The revision of the coordination legislation has stalled

UM – 12/2022

A year has passed by: On 22 December last year, the attempt to reach a compromise on the revision of the Social Security Coordination Regulations 883/2004 and 987/2009 failed – for a second time. Since then, it has not been possible to resume the negotiation process. Even if progress is made at the working level in the European Council – there is inaction when it comes to policy making. Neither France nor the Czech Republic were able to bring the dossier to a conclusion during their presidency of the Council of the EU.

The problems are well-known: A1- certificates

So the problems are likely to have remained. The first failed trialogue in 2019 as well as the second failed trialogue in December 2021 were about exporting unemployment benefits. The benefit period was too long, the pre-insurance periods too short, according to the majority opinion in the European Council. The regulations for cross-border commuters were also controversial. Above all, one issue was contentious: The procedure around the A1 certificate, which must be used to document social security when working temporarily in one or more other EU Member States. The current law requires that the form be applied for at the competent office prior to moving abroad. There are arguments about exceptions for business trips.

A sure instinct is important

2022 is coming to an end. Good ideas are needed in the new year. Sweden, which will take over the Council Presidency beginning of next year, will have a hard time loosening the deadlocked positions between the European Council and the European Parliament. Political manoeuvrability is needed here above all.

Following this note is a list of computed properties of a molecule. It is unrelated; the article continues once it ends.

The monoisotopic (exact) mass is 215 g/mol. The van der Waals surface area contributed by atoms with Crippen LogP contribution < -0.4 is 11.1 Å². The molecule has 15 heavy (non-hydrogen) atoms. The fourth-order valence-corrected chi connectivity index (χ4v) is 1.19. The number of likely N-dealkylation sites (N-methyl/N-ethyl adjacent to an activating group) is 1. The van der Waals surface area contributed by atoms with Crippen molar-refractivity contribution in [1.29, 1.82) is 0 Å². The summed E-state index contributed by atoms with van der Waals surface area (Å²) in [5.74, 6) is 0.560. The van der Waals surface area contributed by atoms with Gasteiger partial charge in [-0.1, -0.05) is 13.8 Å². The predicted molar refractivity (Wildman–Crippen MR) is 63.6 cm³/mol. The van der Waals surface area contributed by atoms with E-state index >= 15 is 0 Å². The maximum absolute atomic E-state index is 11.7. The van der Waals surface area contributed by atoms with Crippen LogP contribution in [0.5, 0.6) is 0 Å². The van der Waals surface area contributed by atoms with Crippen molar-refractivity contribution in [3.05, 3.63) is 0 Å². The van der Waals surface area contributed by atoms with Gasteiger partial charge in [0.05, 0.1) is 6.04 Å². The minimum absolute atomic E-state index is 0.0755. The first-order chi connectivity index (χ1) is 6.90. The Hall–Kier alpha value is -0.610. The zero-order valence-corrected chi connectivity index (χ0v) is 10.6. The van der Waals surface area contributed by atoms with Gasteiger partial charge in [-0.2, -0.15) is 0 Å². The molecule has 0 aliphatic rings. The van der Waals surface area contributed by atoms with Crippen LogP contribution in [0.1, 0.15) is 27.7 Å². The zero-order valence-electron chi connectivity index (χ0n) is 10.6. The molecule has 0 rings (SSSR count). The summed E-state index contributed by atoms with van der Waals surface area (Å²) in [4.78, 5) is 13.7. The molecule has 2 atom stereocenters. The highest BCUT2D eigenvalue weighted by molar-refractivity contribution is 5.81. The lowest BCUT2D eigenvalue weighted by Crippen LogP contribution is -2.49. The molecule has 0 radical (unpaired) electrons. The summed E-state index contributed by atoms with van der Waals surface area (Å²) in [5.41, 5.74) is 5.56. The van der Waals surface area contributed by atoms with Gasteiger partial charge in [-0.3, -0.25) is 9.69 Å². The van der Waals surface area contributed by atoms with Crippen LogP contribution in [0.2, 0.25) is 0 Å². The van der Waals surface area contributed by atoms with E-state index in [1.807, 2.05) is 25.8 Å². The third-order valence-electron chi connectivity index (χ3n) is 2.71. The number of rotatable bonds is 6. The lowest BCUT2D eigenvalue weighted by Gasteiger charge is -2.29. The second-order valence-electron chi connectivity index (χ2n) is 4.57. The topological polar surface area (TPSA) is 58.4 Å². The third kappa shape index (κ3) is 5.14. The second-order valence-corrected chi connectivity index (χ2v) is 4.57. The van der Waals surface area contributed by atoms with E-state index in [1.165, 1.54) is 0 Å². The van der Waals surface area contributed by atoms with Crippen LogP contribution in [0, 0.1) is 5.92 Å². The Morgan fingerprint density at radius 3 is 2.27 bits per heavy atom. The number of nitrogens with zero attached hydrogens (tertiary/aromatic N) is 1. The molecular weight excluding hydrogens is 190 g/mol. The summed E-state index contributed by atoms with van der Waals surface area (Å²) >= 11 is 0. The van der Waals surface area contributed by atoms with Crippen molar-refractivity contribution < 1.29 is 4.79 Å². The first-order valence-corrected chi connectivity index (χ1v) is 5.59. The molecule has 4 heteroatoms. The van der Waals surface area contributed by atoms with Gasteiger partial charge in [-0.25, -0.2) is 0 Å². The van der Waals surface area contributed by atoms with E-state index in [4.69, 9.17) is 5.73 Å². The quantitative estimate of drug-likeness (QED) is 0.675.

A successful conclusion of the dossier is important from German Social Insurance European Representation´s point of view. It is not only a matter of finding workable compromises for the contentious issues. It is also a matter of the good results found in the negotiations finally becoming legally binding and feasible.

Ensure negotiation success: Care services

On the one hand, clarification of cash and in-kind care benefits was agreed. There is a different understanding of this in the Member States, leading to misunderstanding and difficulty in the smooth grant and administration of benefits. It has also been ensured that care services are coordinated in the same way as health insurance services and that no separate responsibilities and administrative channels are opened up. This is because it would have far-reaching practical consequences, significantly increase bureaucratic efforts and, in case of doubt, put the insured in a worse position.

On the other, it had already been agreed to resolve conflicts in the case of benefits within the framework of family co-insurance. These can arise between health insurance institutions if, for example, the parents of a child each live in a different Member State and treatment costs are to be paid for a child in common. The completion of the revision of the coordination regulations would create the necessary clarity and legal certainty here.